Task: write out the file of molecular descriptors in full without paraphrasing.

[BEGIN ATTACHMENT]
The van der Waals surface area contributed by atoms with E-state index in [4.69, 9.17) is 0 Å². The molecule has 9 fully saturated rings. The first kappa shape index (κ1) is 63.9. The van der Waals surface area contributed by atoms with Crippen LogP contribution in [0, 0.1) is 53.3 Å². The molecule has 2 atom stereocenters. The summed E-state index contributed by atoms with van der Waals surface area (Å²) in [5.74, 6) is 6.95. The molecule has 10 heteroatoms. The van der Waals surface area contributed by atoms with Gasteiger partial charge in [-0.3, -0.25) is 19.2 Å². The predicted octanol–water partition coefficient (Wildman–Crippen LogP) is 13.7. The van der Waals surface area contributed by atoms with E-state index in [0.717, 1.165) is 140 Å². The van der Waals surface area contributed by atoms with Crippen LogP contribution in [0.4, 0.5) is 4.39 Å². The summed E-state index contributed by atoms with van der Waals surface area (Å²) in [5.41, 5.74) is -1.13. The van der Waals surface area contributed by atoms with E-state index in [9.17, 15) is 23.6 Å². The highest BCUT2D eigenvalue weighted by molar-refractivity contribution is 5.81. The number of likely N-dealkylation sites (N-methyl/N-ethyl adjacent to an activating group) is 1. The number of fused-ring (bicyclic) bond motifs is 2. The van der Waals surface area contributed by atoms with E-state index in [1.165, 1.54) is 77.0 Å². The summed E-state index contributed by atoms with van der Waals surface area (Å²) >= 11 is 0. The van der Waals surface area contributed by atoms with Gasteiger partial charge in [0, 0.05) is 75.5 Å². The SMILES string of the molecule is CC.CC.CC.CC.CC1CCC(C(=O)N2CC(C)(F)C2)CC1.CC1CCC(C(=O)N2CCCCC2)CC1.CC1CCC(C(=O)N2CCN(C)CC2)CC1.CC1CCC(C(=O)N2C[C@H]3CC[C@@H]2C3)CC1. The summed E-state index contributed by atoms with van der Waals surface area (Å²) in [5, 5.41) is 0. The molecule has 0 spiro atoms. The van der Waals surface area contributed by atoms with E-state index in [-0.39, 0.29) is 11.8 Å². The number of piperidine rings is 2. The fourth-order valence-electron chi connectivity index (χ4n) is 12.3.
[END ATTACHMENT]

The van der Waals surface area contributed by atoms with E-state index in [4.69, 9.17) is 0 Å². The molecule has 9 fully saturated rings. The first kappa shape index (κ1) is 63.9. The van der Waals surface area contributed by atoms with Crippen LogP contribution in [0, 0.1) is 53.3 Å². The molecule has 2 atom stereocenters. The summed E-state index contributed by atoms with van der Waals surface area (Å²) in [5.74, 6) is 6.95. The molecule has 10 heteroatoms. The van der Waals surface area contributed by atoms with Gasteiger partial charge in [-0.3, -0.25) is 19.2 Å². The predicted octanol–water partition coefficient (Wildman–Crippen LogP) is 13.7. The van der Waals surface area contributed by atoms with E-state index in [0.717, 1.165) is 140 Å². The van der Waals surface area contributed by atoms with Crippen LogP contribution in [0.4, 0.5) is 4.39 Å². The summed E-state index contributed by atoms with van der Waals surface area (Å²) in [5.41, 5.74) is -1.13. The van der Waals surface area contributed by atoms with E-state index in [9.17, 15) is 23.6 Å². The highest BCUT2D eigenvalue weighted by molar-refractivity contribution is 5.81. The number of likely N-dealkylation sites (N-methyl/N-ethyl adjacent to an activating group) is 1. The number of fused-ring (bicyclic) bond motifs is 2. The van der Waals surface area contributed by atoms with E-state index in [1.165, 1.54) is 77.0 Å². The summed E-state index contributed by atoms with van der Waals surface area (Å²) >= 11 is 0. The van der Waals surface area contributed by atoms with Gasteiger partial charge in [0, 0.05) is 75.5 Å². The SMILES string of the molecule is CC.CC.CC.CC.CC1CCC(C(=O)N2CC(C)(F)C2)CC1.CC1CCC(C(=O)N2CCCCC2)CC1.CC1CCC(C(=O)N2CCN(C)CC2)CC1.CC1CCC(C(=O)N2C[C@H]3CC[C@@H]2C3)CC1. The summed E-state index contributed by atoms with van der Waals surface area (Å²) in [5, 5.41) is 0. The molecule has 0 spiro atoms. The van der Waals surface area contributed by atoms with E-state index in [-0.39, 0.29) is 11.8 Å². The number of piperidine rings is 2. The fourth-order valence-electron chi connectivity index (χ4n) is 12.3.